Our results were very successful. We were able to build a working fire alarm system much like the ones in large buildings.

Safety was a big concern of ours. We used no more than 5 volts in our system at a safe current ensuring that electrocution was not a concern. Additionally, there were no mechanical or other devices which could provide harm to the user. The system was designed with several fail-safes so that a zone disconnection would be noted by the user. The user should therefore be aware if the system is rendered useless and a building is without adequate fire detection. Additionally, in the event of an alarm, the user interface beeps until the alarm is acknowledged. This feature could be very useful in a busy dispatch room where only a visual notification would go unnoticed.

Interference with other projects was not really an our fire alarm system. There are no wireless circuits and the circuit was at a low DC voltage, the interference with other projects is probably less than the interference caused by the fluorescent room lights.

Along the same idea of safety and interference, an actual alarm could have been implemented without very much difficulty (via standard buzzers/sirens available), however, we chose not to for the sanity of those around us. An audible alarm was a concern presented to us by several TAs.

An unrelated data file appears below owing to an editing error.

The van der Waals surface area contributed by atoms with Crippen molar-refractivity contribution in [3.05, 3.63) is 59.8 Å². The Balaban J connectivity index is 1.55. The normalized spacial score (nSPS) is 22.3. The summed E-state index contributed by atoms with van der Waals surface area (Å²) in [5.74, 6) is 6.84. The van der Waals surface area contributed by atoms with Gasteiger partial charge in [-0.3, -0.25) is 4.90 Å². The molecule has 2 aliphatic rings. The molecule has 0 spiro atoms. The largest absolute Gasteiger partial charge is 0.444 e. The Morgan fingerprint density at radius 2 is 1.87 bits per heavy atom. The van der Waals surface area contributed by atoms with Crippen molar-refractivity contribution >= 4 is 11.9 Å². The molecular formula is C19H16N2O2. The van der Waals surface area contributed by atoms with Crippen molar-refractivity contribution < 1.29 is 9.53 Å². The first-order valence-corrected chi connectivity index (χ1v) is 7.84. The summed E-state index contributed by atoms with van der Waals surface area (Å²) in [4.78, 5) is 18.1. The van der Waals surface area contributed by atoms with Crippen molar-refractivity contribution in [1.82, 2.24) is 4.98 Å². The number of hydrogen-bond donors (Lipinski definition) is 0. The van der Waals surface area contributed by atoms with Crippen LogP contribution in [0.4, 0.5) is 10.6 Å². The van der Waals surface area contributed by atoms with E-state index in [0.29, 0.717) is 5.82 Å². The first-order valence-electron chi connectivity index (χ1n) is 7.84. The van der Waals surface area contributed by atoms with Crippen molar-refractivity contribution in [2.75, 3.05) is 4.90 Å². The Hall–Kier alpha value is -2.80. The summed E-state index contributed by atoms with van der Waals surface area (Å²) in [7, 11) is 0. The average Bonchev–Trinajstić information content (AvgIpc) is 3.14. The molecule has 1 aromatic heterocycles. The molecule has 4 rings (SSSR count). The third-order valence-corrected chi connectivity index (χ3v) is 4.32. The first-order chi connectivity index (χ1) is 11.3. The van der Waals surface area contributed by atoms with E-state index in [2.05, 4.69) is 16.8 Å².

Our clocking code was found to be very accurate. Theoretically, the accuracy of our design is dependant on the accuracy of the microcontroller interrupts. In testing, the time was found to be accurate when compared with a clock.

The system was designed with usability as a top priority. The VT100 specification allowed for accurate text placement. In addition, features such as flashing that the system was in alarm, along with beeping the console, provided for increased visibility to the user during alarm states. The user interface uses numbers and the system is customizable by the user so that zone and system names are easily read and understood by the user.

One thing that was tried in the development stage was to use a 24VDC detector system using detectors obtained by Cornell's Environmental Safety (please see acknowledgements). Unfortunately, due to a lack of documentation, this was abandoned and the detector circuits were built from scratch using concepts similar to the commercially produced smoke detectors.